Journalists protest Eissa’s prison sentenceCitizen journalism is often lauded as a welcome alternative to mainstream media in the United States. As we’ve mentioned numerous times on this blog, however, there is an even greater need for citizen journalism in some other countries.

In Russia, for example, an Israeli blogger, known by the screen name “dorinem,” documented her experiences at a hospital in Voronezh, including photographs, on her LiveJournal page. Her critical coverage generated eight pages of comments on the original blog post, which was divided into two parts. (You can view the English translations from Google of Part One and Part Two.)

Dorinem’s reports were also picked up by numerous mainstream media outlets, including Komsomolskaya Pravda. “With around 4 million blogs and very few media outlets bent on challenging the authorities, it’s not an exaggeration to say that the Internet is the last bastion of free speech in Russia,” writes Luke Allnutt on his blog, Tangled Web.

The same is true in other countries such as Egypt, where citizens are using social media and citizen journalism to fight government corruption. “They see the future as bleak,” says Said Sadek, a sociology professor at the American University in Cairo. “They see torture. They see corruption. They see rigged elections. What can they do? Of course: The only tool in their hands is their fingertips. And the keyboard.”

There are only thousands of bloggers in Egpyt, which seems small compared to Russia’s total, but Egypt’s social media movement is the largest in the Arab world. Two-thirds of the country’s population is under the age of 30, which contributes to the rise of social media use in protesting. It’s also an equalizer across class. One movement began in April as a Facebook group to support striking laborers, and has now moved from the computer to actions on the streets.

Wael Abbas, one of the most well known bloggers in Egypt, has been arrested for his online journalism, and has been detained for hours at the airport upon re-entry to the country. He says the government has increased surveillance of activists and websites.

Abbas recently covered a courtroom trial involving social media, as described by Deborah Amos for NPR:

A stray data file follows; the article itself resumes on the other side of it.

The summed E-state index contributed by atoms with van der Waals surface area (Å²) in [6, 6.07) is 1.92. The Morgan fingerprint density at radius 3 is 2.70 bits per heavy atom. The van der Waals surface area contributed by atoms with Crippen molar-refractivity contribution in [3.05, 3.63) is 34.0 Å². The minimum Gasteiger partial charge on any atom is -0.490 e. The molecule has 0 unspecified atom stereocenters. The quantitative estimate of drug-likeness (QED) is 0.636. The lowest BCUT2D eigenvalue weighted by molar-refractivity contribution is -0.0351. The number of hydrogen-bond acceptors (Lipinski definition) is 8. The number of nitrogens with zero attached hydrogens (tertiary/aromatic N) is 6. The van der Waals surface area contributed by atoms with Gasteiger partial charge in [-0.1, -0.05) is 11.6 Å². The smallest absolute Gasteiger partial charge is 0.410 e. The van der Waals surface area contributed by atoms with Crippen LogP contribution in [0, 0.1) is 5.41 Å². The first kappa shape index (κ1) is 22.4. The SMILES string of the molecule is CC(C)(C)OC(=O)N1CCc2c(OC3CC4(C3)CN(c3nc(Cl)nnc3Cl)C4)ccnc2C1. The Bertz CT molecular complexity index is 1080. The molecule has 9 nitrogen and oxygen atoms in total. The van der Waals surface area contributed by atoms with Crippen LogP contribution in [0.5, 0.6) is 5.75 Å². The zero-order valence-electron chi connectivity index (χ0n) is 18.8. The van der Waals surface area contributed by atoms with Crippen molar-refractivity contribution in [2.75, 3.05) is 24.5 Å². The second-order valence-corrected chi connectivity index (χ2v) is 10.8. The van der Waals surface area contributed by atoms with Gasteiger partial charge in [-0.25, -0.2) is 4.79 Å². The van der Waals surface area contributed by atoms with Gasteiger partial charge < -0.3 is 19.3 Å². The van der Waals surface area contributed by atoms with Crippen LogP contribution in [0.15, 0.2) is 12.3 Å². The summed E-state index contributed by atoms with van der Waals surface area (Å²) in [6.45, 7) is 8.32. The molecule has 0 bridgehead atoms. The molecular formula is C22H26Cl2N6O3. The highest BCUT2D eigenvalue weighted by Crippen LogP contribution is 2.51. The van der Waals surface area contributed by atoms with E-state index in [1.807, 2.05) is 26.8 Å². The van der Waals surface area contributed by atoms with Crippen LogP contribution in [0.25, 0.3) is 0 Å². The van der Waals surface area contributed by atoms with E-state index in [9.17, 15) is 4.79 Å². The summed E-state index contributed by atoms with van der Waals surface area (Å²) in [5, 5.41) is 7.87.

‘The judge himself said, ‘I don’t understand the Internet.’ How can you be a judge in a case that you don’t understand anything about?’ Abbas tapped out the details on his cell phone, sitting on a wooden bench at the back of the court.

This trial, against two leading human rights activists and a well-known blogger, is another example of a government crackdown on social media activists who use Facebook, Twitter and YouTube as tools of protest. Gamal Eid, Ahmed Seif and Amr Gharbeia are charged with defamation, the use of threats and the misuse of communication. The serious charges could result in fines and prison terms.

Egypt is included on Reporters Without Borders’ Top 10 list of “Enemies of the Internet” for 2010. The Committee to Protect Journalists (CPJ) reports that traffic for all Internet service providers (ISPs) passes through state-run Egypt Telecom, so all Internet activity can be monitored on a regular basis. CPJ reports further:

Authorities regularly detain critical bloggers for open-ended periods. Local press freedom groups documented the detention of more than 100 bloggers in 2008 alone. Although most bloggers were released after short periods, some were held for months and many were kept without judicial order. Most detained bloggers report mistreatment, and a number have been tortured.

“I know the limits of social media,” says blogger Abbas. “I know what we can win and what we can lose.”

Source: “Blogging And Tweeting, Egyptians Push For Change,” NPR, 08/26/10
Source: “If  The Hospital Is Bad In Russia, Then Blog It,” Tangled Web, 08/26/10
Source: “10 worst countries to be a blogger,” report from Committee to Protect Journalists, reprinted on the Deutsche Welle Global Media Forum with permission, 04/30/09
Image by Hossam el-Hamalawy, used under its Creative Commons license.

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